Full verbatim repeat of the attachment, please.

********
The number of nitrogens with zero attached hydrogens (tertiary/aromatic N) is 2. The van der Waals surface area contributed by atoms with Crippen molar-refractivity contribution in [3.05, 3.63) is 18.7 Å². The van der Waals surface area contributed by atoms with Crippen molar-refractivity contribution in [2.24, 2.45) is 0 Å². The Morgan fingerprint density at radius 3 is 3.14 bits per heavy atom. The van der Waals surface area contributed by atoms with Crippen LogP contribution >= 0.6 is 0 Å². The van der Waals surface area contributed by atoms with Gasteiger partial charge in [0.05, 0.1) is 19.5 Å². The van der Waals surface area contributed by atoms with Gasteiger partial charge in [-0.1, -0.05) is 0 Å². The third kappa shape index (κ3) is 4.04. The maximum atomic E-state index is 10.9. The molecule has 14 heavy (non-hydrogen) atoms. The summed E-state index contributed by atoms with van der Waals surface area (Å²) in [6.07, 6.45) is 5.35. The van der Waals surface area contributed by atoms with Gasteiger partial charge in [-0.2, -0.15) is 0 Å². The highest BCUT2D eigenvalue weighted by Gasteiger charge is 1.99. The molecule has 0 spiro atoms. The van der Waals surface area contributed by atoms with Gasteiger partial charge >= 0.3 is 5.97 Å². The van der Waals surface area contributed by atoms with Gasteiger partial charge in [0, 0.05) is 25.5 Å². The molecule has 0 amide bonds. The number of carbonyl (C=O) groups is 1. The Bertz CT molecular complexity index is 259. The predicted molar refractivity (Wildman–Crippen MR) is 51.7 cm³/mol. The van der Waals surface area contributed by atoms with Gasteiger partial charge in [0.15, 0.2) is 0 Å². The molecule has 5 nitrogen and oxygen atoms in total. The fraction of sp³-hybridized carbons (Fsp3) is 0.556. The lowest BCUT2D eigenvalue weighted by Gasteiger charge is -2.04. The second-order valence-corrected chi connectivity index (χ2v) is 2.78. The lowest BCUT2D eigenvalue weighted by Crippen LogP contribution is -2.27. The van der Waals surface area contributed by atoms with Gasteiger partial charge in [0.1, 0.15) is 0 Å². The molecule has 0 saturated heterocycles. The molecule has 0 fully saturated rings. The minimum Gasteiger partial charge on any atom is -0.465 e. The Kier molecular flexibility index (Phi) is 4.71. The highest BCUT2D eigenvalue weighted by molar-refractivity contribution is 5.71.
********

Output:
The number of nitrogens with zero attached hydrogens (tertiary/aromatic N) is 2. The van der Waals surface area contributed by atoms with Crippen molar-refractivity contribution in [3.05, 3.63) is 18.7 Å². The van der Waals surface area contributed by atoms with Crippen molar-refractivity contribution in [2.24, 2.45) is 0 Å². The Morgan fingerprint density at radius 3 is 3.14 bits per heavy atom. The van der Waals surface area contributed by atoms with Crippen LogP contribution >= 0.6 is 0 Å². The van der Waals surface area contributed by atoms with Gasteiger partial charge in [0.05, 0.1) is 19.5 Å². The van der Waals surface area contributed by atoms with Gasteiger partial charge in [-0.1, -0.05) is 0 Å². The third kappa shape index (κ3) is 4.04. The maximum atomic E-state index is 10.9. The molecule has 14 heavy (non-hydrogen) atoms. The summed E-state index contributed by atoms with van der Waals surface area (Å²) in [6.07, 6.45) is 5.35. The van der Waals surface area contributed by atoms with Gasteiger partial charge in [-0.2, -0.15) is 0 Å². The highest BCUT2D eigenvalue weighted by Gasteiger charge is 1.99. The molecule has 0 spiro atoms. The van der Waals surface area contributed by atoms with Gasteiger partial charge >= 0.3 is 5.97 Å². The van der Waals surface area contributed by atoms with Gasteiger partial charge in [0, 0.05) is 25.5 Å². The molecule has 0 amide bonds. The number of carbonyl (C=O) groups is 1. The Bertz CT molecular complexity index is 259. The predicted molar refractivity (Wildman–Crippen MR) is 51.7 cm³/mol. The van der Waals surface area contributed by atoms with Gasteiger partial charge in [0.15, 0.2) is 0 Å². The molecule has 5 nitrogen and oxygen atoms in total. The fraction of sp³-hybridized carbons (Fsp3) is 0.556. The lowest BCUT2D eigenvalue weighted by Gasteiger charge is -2.04. The second-order valence-corrected chi connectivity index (χ2v) is 2.78. The lowest BCUT2D eigenvalue weighted by Crippen LogP contribution is -2.27. The van der Waals surface area contributed by atoms with Gasteiger partial charge in [0.1, 0.15) is 0 Å². The molecule has 0 saturated heterocycles. The molecule has 0 fully saturated rings. The minimum Gasteiger partial charge on any atom is -0.465 e. The Kier molecular flexibility index (Phi) is 4.71. The highest BCUT2D eigenvalue weighted by molar-refractivity contribution is 5.71.